By: H. G. Wells (1866-1946)
War That Will End War
.About the First World War, and the author's conclusions. Whether or not you agree with these articles/essays, H G Wells does make many valid points about the war, and it's effect on people, especially in Britain. I suppose he cannot be blamed for getting the concept and the title wrong, in hindsight, as there were barely 22 years to pass before the Second World War with Germany began. Wells highlights the corruption both in Britain and Germany during the terrible conflict, and the humanitarian price which had to be paid...
By: Charles Babbage (1791-1871)
Passages from the Life of a Philosopher
Some men write their lives to save themselves from ennui, careless of the amount they inflict on their readers. Others write their personal history, lest some kind friend should survive them, and, in showing off his own talent, unwittingly show them up. Others, again, write their own life from a different motive—from fear that the vampires of literature might make it their prey. I have frequently had applications to write my life, both from my countrymen and from foreigners. Some caterers for the public offered to pay me for it...
Short Nonfiction Collection, Vol. 059
Sixteen short nonfiction works in the public domain, independently chosen by the readers. Volume 59 contains an eclectic mix of readings, ranging from a description of a Coney Island elephant colossus to meditations on mental telepathy and baseball. Philosophical essays by Leibniz, Kierkegaard, Schopenhauer, Francis Bacon and William Blake touch on the topics of truth, prejudice, poetic genius, suicide, and preparation for a Christian life. An educator at a women's college in the early 1920's bemoans the decline in the way high school girls dress for school and recommends a "serge jumper dress, made with a washable under blouse...
By: Edna Adelaide Brown (1875-1944)
Lucy and Dora are so excited to learn they will be sleeping in a tent at the beach! Then Mother and Uncle Dan tell them that their kitten, Timmy is not invited, and Father says he might even run away. Arrangements must be made for Timmy... but will he agree to their plans? This charming story follows two sisters over the course of about a year and the things that they do with their family. The Chinese kitten is a part of an old chess set that the girls get from their aunt because one of the girls lost her necklace during a camping trip. Lots of working on needle point, washing dishes, going to school, and different holidays and what they do during them.
By: Alice Calhoun Haines (1874-1965)
Luck of the Dudley Grahams
The Luck of the Dudley Grahams is the story of the four Graham children and their recently widowed mother, trying to make ends meet by taking boarders into their somewhat eccentric home, as told by 17-year-old Elizabeth to her diary. She chronicles their struggles with the boarders, housekeeping on a very tight budget, and the adventures of her three younger siblings. If the category existed at the time, this would be more of young adult novel than a children's book, as Elizabeth has her moments of angst and worry about herself, her family, and their future. - Summary by Colleen McMahon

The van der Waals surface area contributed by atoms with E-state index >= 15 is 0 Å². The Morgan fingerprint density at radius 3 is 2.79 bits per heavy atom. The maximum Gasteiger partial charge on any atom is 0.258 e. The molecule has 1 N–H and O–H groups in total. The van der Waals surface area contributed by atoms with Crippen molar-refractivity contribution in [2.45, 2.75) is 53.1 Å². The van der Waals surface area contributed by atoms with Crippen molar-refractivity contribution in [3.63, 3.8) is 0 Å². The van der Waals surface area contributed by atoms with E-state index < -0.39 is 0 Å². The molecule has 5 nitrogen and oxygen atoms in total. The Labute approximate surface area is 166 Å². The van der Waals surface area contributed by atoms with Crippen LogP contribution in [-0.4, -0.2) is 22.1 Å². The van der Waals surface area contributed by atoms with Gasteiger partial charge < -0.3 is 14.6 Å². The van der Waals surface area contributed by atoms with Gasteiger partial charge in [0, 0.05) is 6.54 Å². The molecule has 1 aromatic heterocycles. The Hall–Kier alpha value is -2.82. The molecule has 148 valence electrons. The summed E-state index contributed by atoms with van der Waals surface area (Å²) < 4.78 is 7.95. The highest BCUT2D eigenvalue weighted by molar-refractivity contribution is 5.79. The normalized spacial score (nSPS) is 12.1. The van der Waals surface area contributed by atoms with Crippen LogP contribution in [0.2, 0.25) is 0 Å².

Short Nonfiction Collection, Vol. 060
Fifteen short nonfiction works in the public domain independently chosen by the readers. Volume 60 features excerpts from two German philosophers, Christian von Wolff and Hegel, as well as British theologian Edward Stillingfleet. It contains essays on women as inventors , Uruguayan society , political economy pipe smoking and personal dislikes . Days to remember are chronicled in first hand accounts of the 1906 San Francisco earthquake , and a 1830's hydrogen balloon ascension over New York City ...
By: Justin McCarthy (1830-1912)
History of Our Own Times From the Accession of Queen Victoria to the General Election of 1880, Volume I
An engaging history of Great Britain in the heyday of Queen Victoria and of her empire by the liberal Irish Member of Parliament, Justin McCarthy. He brings us the larger than life personalities of the day, Victoria and Albert, Russell and Peel, O'Connell and Palmerston, Gladstone and Disraeli, and relates great events, the Afghan War, the Irish famine, and the Crimean War without ever losing sight of the hopes and fears of the common people at home and abroad.
By: Thomas Barlow Wood (1869-1929)
Story of a Loaf of Bread
According to the author in the preface, he has "ventured to write this little book with some diffidence, for it deals with farming, milling and baking, subjects on which everyone has his own opinion." The earlier chapters give a brief sketch of the growing and marketing of wheat, followed by chapters on various aspects that impact the quality of wheat, the baking process and the characteristic of the final product, bread. The author aimed at making the reader realise that the farmer’s share in the production of the staple food of the people is by no means the simple affair it appears to be. - Summary by Leni
By: John Tulloch (1823-1886)
Rational Theology and Christian Philosophy volume 1
This work addresses the birth and development of a rationalist stream in the Christianity of England in the seventeenth century. In this volume, Tulloch focuses on five latitudinarian churchmen, examining their lives and thought. - Summary by Barry Ganong
By: Pliny the Elder (23-79)
Natural History Volume 5
Naturalis Historia is an encyclopedia published circa AD 77-79 by Pliny the Elder. It is one of the largest single works to have survived from the Roman empire to the modern day and purports to cover the entire field of ancient knowledge, based on the best authorities available to Pliny. The work became a model for all later encyclopedias in terms of the breadth of subject matter examined, the need to reference original authors, and a comprehensive index list of the contents. The scheme of his great work is vast and comprehensive, being nothing short of an encyclopedia of learning and of art so far as they are connected with nature or draw their materials from nature...